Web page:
2. Bring food.  The last thing the widow wants to do is cook food.  She may eat but only if someone has kindly brought over something to eat. She does not want to go out to the store yet. People stopping by so you are helping her host friends and co-workers.  She has no idea how to shop or cook for one. Share a meal with her and make her a cup of tea or a glass of wine.  Send a gift card to a nearby restaurant. She needs to eat.
  3. Sleep over.  She is not used to being alone.  She is fragile.  Be there when she wants to cry or scream. My sister and cousins slept over, the first 2 weeks.  I had not accepted the fact that my husband was not coming back.  Having a sleepover with  family helped me transition.  I wasn’t ready to be a widow.
  4. Send a card with a message.  It is so nice to know that so many people took the time to go out and buy a card to comfort you.  Many people add a fond thought about the spouse.  Some people send books that could be helpful.  I wanted to know I was not alone and appreciated reading about others who had experienced grief or had a fond memory of my husband.  Mass cards purchased with the promise that the spouse would be prayed for at a service were comforting, even if that faith was not always practiced.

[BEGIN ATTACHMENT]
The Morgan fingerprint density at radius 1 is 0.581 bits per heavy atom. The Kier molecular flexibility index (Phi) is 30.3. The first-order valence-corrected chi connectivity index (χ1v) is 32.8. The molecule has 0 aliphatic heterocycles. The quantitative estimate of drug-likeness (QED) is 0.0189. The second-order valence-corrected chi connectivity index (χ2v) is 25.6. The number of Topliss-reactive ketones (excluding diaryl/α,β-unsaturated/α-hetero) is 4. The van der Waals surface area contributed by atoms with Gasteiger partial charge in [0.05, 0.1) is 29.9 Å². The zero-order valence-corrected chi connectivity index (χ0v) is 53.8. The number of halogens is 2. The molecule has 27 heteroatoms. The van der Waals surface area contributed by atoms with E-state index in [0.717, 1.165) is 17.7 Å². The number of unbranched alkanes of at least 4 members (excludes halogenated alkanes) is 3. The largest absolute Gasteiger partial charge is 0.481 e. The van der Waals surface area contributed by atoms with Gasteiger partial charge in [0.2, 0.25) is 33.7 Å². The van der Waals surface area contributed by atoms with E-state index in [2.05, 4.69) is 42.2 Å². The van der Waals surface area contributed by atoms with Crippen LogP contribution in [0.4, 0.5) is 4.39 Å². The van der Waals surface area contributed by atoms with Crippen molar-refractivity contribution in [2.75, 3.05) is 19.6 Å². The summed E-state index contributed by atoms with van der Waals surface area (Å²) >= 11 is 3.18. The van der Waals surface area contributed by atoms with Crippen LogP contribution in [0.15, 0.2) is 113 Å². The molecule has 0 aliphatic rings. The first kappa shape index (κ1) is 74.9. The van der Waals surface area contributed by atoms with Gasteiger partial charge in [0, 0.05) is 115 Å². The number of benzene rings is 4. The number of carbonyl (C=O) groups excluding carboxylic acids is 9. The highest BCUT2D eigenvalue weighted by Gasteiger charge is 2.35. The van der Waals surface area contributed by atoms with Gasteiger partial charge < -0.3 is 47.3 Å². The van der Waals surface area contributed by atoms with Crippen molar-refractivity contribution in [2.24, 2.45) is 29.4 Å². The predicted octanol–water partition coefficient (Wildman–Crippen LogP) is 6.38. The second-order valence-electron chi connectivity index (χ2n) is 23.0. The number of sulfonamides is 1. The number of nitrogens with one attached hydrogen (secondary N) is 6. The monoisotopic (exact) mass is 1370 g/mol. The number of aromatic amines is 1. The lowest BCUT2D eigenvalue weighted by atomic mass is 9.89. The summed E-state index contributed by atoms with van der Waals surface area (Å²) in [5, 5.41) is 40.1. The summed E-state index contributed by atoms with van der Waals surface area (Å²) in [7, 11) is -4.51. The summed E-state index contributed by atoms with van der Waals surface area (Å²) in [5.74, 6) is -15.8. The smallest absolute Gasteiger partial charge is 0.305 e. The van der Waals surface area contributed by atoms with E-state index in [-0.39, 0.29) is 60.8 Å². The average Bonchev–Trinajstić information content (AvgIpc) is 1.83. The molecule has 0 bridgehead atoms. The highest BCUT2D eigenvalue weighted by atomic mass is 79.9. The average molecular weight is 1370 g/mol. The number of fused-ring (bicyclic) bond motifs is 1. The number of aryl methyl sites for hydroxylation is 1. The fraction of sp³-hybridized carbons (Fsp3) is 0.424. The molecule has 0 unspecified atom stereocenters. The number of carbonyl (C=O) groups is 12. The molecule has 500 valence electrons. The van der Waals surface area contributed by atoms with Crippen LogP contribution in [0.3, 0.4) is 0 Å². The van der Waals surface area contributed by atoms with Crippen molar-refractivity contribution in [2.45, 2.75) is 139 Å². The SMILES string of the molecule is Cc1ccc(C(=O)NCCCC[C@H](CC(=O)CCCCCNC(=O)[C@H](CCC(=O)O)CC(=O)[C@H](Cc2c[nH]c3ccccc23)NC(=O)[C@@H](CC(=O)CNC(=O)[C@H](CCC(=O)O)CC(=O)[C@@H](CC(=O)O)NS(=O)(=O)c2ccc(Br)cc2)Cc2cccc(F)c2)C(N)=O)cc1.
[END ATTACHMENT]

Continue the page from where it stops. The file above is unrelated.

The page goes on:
5. Take her out. She may not ask, but she will need to have someone to do normal stuff with.  Join her for a manicure or pedicure.  Sign up for a new yoga class or some class at the library together.  Go out to lunch or dinner.  Invite her to the movies.  She is not used to being alone so keeping her busy and engaged will be much appreciated.
  6. Help celebrate the life.  Wakes and funerals are generally somber events.  Some people have Memorial services immediately and some people wait.  Some people ask for donations in the loved one’s name.  Do something soon for close friends and relatives to celebrate the person they loved.  Go to the beach to float funeral flowers or candlelit lanterns out to sea to help make your friend feel connected to the one they have lost.  Most importantly, don’t be afraid to talk about the deceased.  Share funny stories or make  references to things about the person who is gone.  Say their name. Hearing other people fondly mention the spouse comforts the widow and enables her to speak about him as well.

Try not to…